Wednesday, September 19, 2012

A conversation

He said, “I can’t walk down the street with you if you wear that hat.”
She said, “I paid a lot of money for this hat. This hat cost me three weeks of egg sales.”
He said, “You might have asked the chickens.”
She said, “Are you saying you don’t like it?”
He said, “I am saying that it puts me in mind of a crack in the sidewalk so wide and so deep that it swallows up children and small adults.”
She said, “No hat deserves that.”
He said, “Yes.”

Friday, September 7, 2012

Another slippery slope

Last we heard the Vatican was sanctioning prayers to halt global warming. Now the Popemobile has gone electric.*
Could women priests be around the corner?

*Thanks to my excellent apian/vatican clipping service: BMLK.

Tuesday, September 4, 2012

Bovril Considered

Many are the ways to divide and distinguish the people of the world: Men v. women. Lefties v. righties; Sunnis v. Shi-ites v. Moonies; Red Sox fans v. Yankee fans v. everyone else; Stilettos v. Birkenstocks v. Mukluks; Hair-twirlers v. thumb-suckers v. earlobe-pullers.
These are the telling details that reveal so very much.
But few distinctions carry the weight of Bovril* v. Marmite** v. Anything But***.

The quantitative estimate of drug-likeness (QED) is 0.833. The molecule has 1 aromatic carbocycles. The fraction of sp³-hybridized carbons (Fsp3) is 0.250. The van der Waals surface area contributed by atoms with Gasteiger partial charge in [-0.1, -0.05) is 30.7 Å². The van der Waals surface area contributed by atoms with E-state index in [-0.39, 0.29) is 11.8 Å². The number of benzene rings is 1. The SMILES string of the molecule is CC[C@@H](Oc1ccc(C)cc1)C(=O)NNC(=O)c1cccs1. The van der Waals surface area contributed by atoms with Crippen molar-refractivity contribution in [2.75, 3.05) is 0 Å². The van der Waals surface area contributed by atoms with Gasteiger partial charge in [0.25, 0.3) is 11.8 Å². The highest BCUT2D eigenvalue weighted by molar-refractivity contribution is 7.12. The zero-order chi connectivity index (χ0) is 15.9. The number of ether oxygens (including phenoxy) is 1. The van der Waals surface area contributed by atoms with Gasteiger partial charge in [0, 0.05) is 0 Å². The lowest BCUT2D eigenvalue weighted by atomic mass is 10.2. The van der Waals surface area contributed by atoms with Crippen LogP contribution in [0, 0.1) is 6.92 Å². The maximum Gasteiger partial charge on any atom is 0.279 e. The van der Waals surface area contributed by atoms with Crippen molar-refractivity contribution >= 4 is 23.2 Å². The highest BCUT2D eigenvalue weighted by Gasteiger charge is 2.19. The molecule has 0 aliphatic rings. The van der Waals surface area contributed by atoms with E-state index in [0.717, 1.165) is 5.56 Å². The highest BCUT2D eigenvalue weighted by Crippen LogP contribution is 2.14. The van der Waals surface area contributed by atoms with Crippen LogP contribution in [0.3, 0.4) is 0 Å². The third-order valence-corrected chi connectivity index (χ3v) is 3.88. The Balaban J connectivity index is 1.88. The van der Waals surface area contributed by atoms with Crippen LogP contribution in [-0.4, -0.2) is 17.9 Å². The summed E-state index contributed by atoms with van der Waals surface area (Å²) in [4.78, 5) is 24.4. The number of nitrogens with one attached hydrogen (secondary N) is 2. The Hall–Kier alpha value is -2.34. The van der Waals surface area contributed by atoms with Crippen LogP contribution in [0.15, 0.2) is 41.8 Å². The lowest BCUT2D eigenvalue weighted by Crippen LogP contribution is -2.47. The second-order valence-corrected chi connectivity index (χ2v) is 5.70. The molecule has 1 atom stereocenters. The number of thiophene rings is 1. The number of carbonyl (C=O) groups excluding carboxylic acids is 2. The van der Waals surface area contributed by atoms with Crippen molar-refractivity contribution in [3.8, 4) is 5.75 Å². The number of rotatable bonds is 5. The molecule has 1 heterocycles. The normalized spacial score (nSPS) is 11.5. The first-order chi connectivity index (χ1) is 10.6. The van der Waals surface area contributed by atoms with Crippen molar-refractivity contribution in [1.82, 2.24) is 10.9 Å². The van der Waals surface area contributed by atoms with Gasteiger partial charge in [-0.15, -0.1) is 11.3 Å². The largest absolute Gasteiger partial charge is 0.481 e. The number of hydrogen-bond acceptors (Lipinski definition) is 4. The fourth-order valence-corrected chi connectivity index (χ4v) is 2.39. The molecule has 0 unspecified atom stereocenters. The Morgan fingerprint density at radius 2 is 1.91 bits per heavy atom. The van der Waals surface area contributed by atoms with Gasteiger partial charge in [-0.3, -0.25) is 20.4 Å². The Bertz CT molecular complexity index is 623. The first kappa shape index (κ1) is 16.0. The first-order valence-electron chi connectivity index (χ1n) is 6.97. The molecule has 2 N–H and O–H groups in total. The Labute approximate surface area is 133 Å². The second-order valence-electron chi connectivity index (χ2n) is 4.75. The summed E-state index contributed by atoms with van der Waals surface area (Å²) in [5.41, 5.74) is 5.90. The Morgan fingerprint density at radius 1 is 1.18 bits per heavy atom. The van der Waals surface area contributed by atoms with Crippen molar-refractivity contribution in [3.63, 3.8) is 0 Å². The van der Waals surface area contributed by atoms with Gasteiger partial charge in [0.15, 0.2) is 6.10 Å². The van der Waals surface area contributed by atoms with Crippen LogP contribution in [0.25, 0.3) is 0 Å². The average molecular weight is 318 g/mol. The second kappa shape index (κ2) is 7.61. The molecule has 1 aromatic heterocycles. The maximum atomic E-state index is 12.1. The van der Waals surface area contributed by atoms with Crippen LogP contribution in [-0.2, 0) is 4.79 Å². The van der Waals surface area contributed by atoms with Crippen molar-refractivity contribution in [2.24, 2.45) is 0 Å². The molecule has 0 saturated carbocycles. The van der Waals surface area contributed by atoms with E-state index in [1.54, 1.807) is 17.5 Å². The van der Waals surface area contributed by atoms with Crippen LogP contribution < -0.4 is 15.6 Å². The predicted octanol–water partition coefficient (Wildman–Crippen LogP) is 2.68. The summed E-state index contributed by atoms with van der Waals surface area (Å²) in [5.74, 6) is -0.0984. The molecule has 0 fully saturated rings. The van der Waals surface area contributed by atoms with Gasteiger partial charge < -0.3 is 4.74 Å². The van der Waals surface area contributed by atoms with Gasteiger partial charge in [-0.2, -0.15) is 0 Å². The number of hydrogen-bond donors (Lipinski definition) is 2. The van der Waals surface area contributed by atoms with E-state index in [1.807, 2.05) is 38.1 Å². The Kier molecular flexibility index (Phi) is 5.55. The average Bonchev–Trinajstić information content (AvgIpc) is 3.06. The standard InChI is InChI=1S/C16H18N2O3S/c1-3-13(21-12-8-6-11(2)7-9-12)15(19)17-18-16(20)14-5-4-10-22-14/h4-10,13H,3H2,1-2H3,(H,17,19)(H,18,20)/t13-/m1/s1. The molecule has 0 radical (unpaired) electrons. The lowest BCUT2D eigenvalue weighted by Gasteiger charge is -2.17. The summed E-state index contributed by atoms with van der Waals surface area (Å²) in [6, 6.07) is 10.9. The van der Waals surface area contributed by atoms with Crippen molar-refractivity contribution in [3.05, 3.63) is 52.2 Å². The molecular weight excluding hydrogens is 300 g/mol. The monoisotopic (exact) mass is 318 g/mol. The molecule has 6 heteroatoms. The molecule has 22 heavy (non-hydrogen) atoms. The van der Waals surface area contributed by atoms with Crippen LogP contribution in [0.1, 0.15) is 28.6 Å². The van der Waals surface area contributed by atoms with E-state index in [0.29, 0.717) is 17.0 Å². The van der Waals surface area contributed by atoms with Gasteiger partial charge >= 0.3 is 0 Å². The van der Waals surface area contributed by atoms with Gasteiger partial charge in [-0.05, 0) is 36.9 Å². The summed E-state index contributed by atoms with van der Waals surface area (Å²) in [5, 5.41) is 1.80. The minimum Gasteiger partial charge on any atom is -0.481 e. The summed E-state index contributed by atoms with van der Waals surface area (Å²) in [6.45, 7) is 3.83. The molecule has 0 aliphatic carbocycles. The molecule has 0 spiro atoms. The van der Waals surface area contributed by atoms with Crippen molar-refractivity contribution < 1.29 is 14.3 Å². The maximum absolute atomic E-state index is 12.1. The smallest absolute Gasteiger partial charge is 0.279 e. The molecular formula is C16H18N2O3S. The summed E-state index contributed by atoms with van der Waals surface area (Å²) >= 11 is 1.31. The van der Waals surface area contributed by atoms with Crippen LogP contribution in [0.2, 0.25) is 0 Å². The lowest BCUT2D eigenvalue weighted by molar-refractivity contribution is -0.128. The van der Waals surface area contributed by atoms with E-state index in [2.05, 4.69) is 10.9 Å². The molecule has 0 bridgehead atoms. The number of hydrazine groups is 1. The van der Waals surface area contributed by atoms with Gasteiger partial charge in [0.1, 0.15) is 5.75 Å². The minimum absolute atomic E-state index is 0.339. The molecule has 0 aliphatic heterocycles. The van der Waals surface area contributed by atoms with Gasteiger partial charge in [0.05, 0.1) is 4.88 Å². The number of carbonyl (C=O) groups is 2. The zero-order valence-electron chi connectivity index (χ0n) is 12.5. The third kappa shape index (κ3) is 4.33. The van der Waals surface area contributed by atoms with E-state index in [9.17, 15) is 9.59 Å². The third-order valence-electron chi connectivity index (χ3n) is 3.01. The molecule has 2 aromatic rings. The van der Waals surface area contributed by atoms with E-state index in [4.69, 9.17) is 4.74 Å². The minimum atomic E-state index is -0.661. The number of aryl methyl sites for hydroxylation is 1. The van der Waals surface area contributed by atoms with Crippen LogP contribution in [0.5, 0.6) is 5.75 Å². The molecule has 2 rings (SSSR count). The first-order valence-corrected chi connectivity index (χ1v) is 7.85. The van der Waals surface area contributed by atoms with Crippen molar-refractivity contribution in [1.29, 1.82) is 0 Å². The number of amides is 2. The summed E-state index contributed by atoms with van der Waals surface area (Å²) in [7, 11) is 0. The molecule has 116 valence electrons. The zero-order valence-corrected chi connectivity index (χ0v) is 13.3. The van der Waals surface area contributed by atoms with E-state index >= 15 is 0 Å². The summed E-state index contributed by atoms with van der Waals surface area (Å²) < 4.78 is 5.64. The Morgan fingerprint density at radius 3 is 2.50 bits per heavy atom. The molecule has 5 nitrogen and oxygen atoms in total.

My siblings and I were brought up with Bovril (fondly referred to as: essence of cow). We had Bovril, butter and white bread sandwiches. We put Bovril and butter on pasta. We ate hamburgers made with extra dollops of Bovril. We think there are few things better – or more soothing – in life than Bovril straight from the jar. A kitchen cabinet without Bovril is a sad place.

Many happy Bovril memories came flooding back the other evening when my vegetarian brother and I were dining with the Aged P’s at their venerable kitchen table. Perhaps we were discussing the Vicissitudes of Carnivorism or perhaps the Papacy or it may even have been Things-We-Have-Smuggled-Across-International-Borders. The exact topic eludes me, but it led us directly to the cabinet, where we discovered our Sainted Mother’s collection of Bovril & its ilk.

As you can see by the inclusion of Marmite in this trinity, sometime in the past decade our mother succumbed to apostasy. The Oxo arrived along with a Belgian cousin; it is a Continental wannabe among extracts & pastes. Seeking amusement wherever we may find it, my brother and I suggested a taste test. This idea was greeted with some derision, but we prevailed. Not surprisingly Bovril won my top honors, while my vegetarian brother voted for Marmite. (His facial expression revealed the depth of his moral crisis.) We unanimously agreed that Oxo was vile, and threw it away.